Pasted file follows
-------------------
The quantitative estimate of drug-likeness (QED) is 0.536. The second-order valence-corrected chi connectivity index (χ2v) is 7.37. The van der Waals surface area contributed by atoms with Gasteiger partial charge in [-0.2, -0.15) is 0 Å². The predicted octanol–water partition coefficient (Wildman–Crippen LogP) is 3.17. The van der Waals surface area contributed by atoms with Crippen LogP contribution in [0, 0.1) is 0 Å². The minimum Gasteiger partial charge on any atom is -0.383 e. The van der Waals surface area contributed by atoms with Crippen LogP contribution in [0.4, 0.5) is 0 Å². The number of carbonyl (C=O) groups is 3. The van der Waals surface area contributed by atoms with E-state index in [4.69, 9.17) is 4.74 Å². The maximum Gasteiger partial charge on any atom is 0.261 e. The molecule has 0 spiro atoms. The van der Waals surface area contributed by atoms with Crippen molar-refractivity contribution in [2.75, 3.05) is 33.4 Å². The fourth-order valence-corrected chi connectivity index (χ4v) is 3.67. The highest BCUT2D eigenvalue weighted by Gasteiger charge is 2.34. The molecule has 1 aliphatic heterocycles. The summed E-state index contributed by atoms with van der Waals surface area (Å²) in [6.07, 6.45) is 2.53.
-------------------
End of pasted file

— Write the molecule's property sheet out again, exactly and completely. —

The quantitative estimate of drug-likeness (QED) is 0.536. The second-order valence-corrected chi connectivity index (χ2v) is 7.37. The van der Waals surface area contributed by atoms with Gasteiger partial charge in [-0.2, -0.15) is 0 Å². The predicted octanol–water partition coefficient (Wildman–Crippen LogP) is 3.17. The van der Waals surface area contributed by atoms with Crippen LogP contribution in [0, 0.1) is 0 Å². The minimum Gasteiger partial charge on any atom is -0.383 e. The van der Waals surface area contributed by atoms with Crippen LogP contribution in [0.4, 0.5) is 0 Å². The number of carbonyl (C=O) groups is 3. The van der Waals surface area contributed by atoms with E-state index in [4.69, 9.17) is 4.74 Å². The maximum Gasteiger partial charge on any atom is 0.261 e. The molecule has 0 spiro atoms. The van der Waals surface area contributed by atoms with Crippen molar-refractivity contribution in [2.75, 3.05) is 33.4 Å². The fourth-order valence-corrected chi connectivity index (χ4v) is 3.67. The highest BCUT2D eigenvalue weighted by Gasteiger charge is 2.34. The molecule has 1 aliphatic heterocycles. The summed E-state index contributed by atoms with van der Waals surface area (Å²) in [6.07, 6.45) is 2.53.